After receiving many excellent applications, the winners of the PIER award are the team behind the PERFORM project, including Dr Emma Lim, Professor Marieke Emonts, Dr Jo Ball, Dr Jethro Herberg and Young Person's Advisory Group North East (YPAG-ne).
The PERFORM study aims to develop new molecular diagnostic tests for childhood fevers, to help differentiate the cause of fevers and identify which children are at risk of serious invasive infections. Children and young people (CYP) were involved in the study from the very beginning, helping shape the resources and the consent process, in addition to inspiring many initiatives such as a pop-up hospital.
We hear from Professor Nick Bishop, Vice President for Science and Research:
Emma Lim and her team have been working on co-production of work on molecular diagnostics for childhood fever in order to identify those at most risk of serious infections. At the heart of the PERFORM study is the concept of co-production – working with CYP and parents to develop the study and take it forward. They have developed together innovative approaches to proportionate consent, the use of CYP’s anonymised data, and involved CYP not just in the study itself but also the dissemination of the results, working to create a pro-research culture. This is a model that we can all use in our future research.
We spoke to Dr Emma Lim about the PERFORM project and the value of involving children and young people in research.
About the PERFORM project
Fever is one of the most common and important medical problems in children. Parents identified that while many cancer trials exist there was a lack of research around childhood fever. “How do we tell the difference between bacterial and viral infections?” and “How can we predict which children are going to get seriously ill?” are questions that haunt both paediatricians and parents.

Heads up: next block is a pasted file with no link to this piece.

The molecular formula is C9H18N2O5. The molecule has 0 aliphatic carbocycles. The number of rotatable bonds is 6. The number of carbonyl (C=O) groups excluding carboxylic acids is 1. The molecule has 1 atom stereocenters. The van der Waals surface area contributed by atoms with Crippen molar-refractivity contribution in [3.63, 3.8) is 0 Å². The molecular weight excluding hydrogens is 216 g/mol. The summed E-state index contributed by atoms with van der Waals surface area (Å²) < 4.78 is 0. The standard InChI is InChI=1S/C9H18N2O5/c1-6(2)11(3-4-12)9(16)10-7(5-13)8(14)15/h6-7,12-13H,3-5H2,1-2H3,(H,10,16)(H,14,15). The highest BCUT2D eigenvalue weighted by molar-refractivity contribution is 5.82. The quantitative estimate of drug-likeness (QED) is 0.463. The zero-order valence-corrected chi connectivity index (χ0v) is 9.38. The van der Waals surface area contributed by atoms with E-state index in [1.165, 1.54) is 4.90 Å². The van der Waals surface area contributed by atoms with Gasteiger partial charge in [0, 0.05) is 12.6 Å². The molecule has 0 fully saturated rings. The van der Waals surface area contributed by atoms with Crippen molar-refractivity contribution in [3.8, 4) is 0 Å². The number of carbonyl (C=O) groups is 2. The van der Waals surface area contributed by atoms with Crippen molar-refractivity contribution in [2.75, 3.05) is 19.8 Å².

These became the aims of the PERFORM study, to develop new molecular diagnostic tests to help identify which children are at risk of serious invasive infections and what the cause of childhood fevers.
Why did you apply, and what does it mean to you and your team to win this award?
I applied because I know how much time and effort the children and young people (CYP) who work with us have put in and I wanted this recognised. I think that so many people underestimate what they can accomplish and I thought it would be a good way to highlight how CYP can really be involved and engaged in paediatric research.
Why is involving CYP in your research so important?
What makes the PERFORM project successful is that children, young persons and families have always been central. Too much research has happened without children. From the beginning our study was designed and co-produced by children and young people (CYP). We undertook a four-year project with the Young Person’s Advisory Group North east (YPAG-ne) to explore views on consent and review consent forms. The study received National Ethics Committee approval based on this work.
Maisie Ward YPAG-ne member explained, “Educating adults on children's and young people’s views is important. If researchers understand our views better then, they can design better studies, surveys and information and educational resources for us. We want to help them help inform us.”
The PIER award will be running again for 2022. Keep an eye out for more information.